Keeping their campaigns for the Presidency uncontaminated by the compromisers in Washington, Sarah Palin and Mitt Romney have chosen to reject the Obama-McConnell $858 billion tax package because its income tax cuts are “temporary.”
Compared to all the terrible things that have been said about the fiscal policy of the US government this insult “temporary” is pretty feeble. It doesn’t touch “voodoo economics” of the Reagan era or, in fact, Romney’s observation last week that “we are already drowning in debt.”
By the end of next year, we may all look back fondly at a time when we could complain: I’m not certain the good news will last.
Indeed, it’s the level of certainty around right now may that may prove to be extravagant. Not a soul running for national office or on late night television questions the left-right consensus that taxes on middle class working families, small businesses, farmers and risk-takers can’t go up. All the while, average Americans consume fifty percent more in government services than they pay for.
Democrat spokespersons suck it up and insist that the 5% tax cut they gave the rich can’t be permanent because it’s wrong. Their metric of statesmanship in these unparalleled times is Bill Clinton’s boom-time fiscal policy of the late 1990s. They imagine girding themselves to fight the same campaign in 2012.
This 5% debate about 2% of American tax payers, however, is trivial when put against the $4 trillion fiscal hole identified by the Bowles-Simpson Commission on fiscal responsibility. Wall Street has been thriving on temporary tax cuts. But it is taking note of the observation last week by Moody’s Investors Service Inc. that the widening federal deficit may soon jeopardize the United States credit rating. The uncertainty that would launch would even give Sarah Palin’s twitter a pause. Click on: http://www.theglobeandmail.com/report-on-business/economy/us-tax-plan-threatens-top-credit-rating/article1836299/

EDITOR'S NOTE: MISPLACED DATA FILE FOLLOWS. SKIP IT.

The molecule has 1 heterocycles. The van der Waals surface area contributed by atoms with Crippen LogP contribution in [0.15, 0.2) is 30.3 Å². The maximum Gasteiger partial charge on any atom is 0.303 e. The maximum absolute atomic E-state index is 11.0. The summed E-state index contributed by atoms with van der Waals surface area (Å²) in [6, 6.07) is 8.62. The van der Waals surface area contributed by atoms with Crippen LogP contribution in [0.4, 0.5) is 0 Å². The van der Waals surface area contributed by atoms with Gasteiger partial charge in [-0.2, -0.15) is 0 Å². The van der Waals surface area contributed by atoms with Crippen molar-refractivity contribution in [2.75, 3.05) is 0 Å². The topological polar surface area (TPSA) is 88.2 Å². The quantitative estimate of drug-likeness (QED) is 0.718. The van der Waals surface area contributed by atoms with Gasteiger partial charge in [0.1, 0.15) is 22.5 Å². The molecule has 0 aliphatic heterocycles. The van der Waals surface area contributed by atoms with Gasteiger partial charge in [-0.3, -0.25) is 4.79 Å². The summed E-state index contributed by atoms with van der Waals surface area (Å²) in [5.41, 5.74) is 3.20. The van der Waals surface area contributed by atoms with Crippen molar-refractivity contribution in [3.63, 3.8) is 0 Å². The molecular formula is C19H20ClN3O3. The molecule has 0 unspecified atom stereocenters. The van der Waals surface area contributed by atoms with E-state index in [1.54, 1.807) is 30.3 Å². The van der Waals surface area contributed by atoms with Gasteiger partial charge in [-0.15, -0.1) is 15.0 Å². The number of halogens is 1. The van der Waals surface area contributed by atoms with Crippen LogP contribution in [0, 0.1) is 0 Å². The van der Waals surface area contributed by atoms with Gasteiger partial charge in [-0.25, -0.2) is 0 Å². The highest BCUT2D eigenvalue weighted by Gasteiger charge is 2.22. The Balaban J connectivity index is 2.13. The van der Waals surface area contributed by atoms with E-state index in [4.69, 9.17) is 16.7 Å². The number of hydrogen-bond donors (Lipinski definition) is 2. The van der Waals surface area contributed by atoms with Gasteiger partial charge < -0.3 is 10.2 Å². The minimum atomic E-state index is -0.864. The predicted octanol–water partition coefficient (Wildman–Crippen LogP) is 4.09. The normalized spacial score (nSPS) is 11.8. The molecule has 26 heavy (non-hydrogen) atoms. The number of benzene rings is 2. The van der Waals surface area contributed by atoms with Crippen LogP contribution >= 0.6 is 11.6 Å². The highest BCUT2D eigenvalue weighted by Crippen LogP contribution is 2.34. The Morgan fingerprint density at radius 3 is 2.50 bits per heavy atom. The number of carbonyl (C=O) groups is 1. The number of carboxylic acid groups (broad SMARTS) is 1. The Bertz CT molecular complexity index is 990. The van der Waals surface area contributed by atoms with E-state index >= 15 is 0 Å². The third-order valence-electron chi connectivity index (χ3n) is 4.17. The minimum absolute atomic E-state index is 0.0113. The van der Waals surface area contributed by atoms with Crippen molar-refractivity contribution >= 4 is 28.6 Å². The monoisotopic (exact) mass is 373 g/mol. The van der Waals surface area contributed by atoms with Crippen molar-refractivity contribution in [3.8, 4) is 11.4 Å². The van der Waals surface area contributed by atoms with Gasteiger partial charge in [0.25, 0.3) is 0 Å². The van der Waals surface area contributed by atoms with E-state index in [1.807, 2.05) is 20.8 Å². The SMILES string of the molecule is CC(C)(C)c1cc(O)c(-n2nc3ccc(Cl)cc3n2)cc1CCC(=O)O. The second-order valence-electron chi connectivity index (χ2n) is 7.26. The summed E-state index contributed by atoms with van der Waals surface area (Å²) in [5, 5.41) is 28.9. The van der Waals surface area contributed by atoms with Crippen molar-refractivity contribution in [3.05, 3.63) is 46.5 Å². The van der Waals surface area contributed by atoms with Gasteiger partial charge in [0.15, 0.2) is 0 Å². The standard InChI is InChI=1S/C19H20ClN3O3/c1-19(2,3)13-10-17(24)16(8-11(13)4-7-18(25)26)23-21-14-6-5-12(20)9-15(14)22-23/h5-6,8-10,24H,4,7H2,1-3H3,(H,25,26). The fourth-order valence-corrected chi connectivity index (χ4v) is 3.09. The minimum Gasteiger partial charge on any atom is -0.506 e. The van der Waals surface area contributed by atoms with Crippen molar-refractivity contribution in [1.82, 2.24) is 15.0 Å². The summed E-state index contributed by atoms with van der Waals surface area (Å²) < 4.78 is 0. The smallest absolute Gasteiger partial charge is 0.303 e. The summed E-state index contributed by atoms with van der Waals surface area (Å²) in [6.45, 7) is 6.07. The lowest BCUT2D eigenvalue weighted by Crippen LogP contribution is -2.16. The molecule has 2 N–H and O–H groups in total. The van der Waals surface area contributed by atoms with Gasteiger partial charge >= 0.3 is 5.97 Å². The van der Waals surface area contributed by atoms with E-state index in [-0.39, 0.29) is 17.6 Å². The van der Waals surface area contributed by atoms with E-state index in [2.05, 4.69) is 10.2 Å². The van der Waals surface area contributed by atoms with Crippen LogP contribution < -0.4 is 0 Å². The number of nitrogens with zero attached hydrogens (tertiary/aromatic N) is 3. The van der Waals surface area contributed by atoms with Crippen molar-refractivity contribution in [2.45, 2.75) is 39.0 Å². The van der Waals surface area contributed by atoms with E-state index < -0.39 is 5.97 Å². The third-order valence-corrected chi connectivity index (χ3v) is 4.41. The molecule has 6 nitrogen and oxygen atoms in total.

Countries with a 'triple-A' credit rating
- New Zealand
- United Kingdom
- United States
Source: Moody's Investors Service
Along with governments financing themselves responsibly, a broad level of confidence in the social-economic environment is vital in a free market economy. However, that doesn’t stand or fall on a few tax points. And the fundamentals of a positive business climate are safely in place. The public’s commitment to free enterprise is as strong as ever. The world community continues to support freer trade. Both US national parties are committed to a private sector-based recovery. In fact, the Obama stimulus program (that was launched without a single Republican vote) has expanded private sector growth and allowed public sector employment to shrink. Click on: http://yglesias.thinkprogress.org/2010/11/the-conservative-recovery/
There are no influential socialists in Washington or anywhere else in the US, except possibly in communes in upstate New York or in Glenn Beck focus groups.
One of the stark differences between the political climate of the Great Depression and the recent severe recession is the degree of public support today for policies to restore, not replace, the private sector. The hindsight movement, the so-called Tea Party, complains that the bail-outs were unnecessary, not that Washington missed a chance to nationalize the commanding heights of the economy—exactly what was done in half of Europe in the 1930s.
What is now in question is not the resilience of markets but the spine of democratic politicians. Legislation on taxes and everything else is inherently temporary. However, failing to restore the US federal government’s fiscal credibility will lead to very long-term and pervasive pain. And there won’t necessarily be a count-down.